White Death HC by Robbie Morrison, Charlie Adlard

White Death ended up being a difficult book for me to review: I was lost about 25% through and never regained the story at the end. So I reread and still have no idea what the story was other than it was soldiers, death, some prostitutes, lots of snow. And that’s hard, especially after reading the forewards and how proud the writer/illustrator were of this piece and what it meant to them. It should have all worked so serendipitously: passionate creators, a little-told or known WW1 angle, a true-life story inspiration. But I was left mystified at what I was reading.


Story: A WW1 tale of the Italian Alps and the use of avalanches to defeat enemy troups.

The illustrations were beautiful on their own but somehow failed to coalesce into a story when put together. I had a hard time distinguishing one person from another, enemy vs. protagonist. People were killed and I wasn’t sure if they were one of my main characters or not. It ended up being very frustrating when I had no context for the actions taking place. Granted, black and white will also be problematic for differentiation – especially with soldiers who all wear similar uniforms. But that also makes the choice of medium here somewhat questionable.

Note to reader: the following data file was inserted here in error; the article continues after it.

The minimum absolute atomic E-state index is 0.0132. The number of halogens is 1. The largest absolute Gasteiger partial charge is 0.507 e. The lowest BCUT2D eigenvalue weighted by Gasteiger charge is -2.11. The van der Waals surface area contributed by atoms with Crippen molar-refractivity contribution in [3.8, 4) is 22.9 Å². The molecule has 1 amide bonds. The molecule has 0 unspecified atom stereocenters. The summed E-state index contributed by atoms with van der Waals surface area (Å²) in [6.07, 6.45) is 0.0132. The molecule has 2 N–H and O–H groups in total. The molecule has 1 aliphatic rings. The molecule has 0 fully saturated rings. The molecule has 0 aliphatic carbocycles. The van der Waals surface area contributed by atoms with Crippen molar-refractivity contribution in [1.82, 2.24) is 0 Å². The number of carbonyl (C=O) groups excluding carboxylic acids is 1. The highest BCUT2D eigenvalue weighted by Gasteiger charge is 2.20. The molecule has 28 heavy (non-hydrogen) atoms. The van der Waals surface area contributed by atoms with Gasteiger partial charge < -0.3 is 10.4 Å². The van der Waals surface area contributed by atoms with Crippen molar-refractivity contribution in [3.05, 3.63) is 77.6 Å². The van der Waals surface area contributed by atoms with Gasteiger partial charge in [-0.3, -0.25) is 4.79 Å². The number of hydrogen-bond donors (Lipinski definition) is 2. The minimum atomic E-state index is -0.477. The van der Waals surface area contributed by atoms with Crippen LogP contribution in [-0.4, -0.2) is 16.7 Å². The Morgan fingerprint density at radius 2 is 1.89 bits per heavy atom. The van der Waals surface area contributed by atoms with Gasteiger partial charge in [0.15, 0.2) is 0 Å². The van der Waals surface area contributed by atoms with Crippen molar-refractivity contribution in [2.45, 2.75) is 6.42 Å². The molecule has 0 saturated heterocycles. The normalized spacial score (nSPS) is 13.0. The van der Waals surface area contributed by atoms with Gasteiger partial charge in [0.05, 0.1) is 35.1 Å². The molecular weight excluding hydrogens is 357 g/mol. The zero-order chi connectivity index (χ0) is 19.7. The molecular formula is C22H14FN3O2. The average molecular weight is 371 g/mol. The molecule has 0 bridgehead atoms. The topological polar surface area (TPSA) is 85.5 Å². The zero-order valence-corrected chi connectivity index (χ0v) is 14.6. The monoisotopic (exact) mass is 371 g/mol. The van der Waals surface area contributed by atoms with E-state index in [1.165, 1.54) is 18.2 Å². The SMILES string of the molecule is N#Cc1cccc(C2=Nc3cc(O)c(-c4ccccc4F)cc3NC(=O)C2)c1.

The other issue that stuck with me is the whole mysticism about avalanches. I suppose if you life in England, avalanches are mysterious and awesome. But for those who live with the condition as part of daily life, it’s hardly a religious experience. E.g., I grew up through 5 major earthquakes in Los Angeles – I deal with knowing one will come, people will die, and devastation will occur. But I don’t worship them, either.

That said, there are some great moments in the book (if lacking context for me) and I enjoyed the illustration style very much. I saw another reviewer note a twist at the end (which I missed completely, having got lost so easily), which added to my frustration. I appreciate a story of WW1 told from such an undocumented angle (and the little details such as chlorine gas attacks); so was my disappointment by not being able to get into White Death.

Although I am rating this a 3 star, I do feel there is a 5 star book in there for those who can follow the work or are willing to put in multiple viewings. I enjoy history and graphic novels enough that I will likely give this further reads in the future and see if I can make some sense of it.

Reviewed from an ARC.

This entry was posted in ARC, Book Reviews, graphic novel, Historical. Bookmark the permalink.

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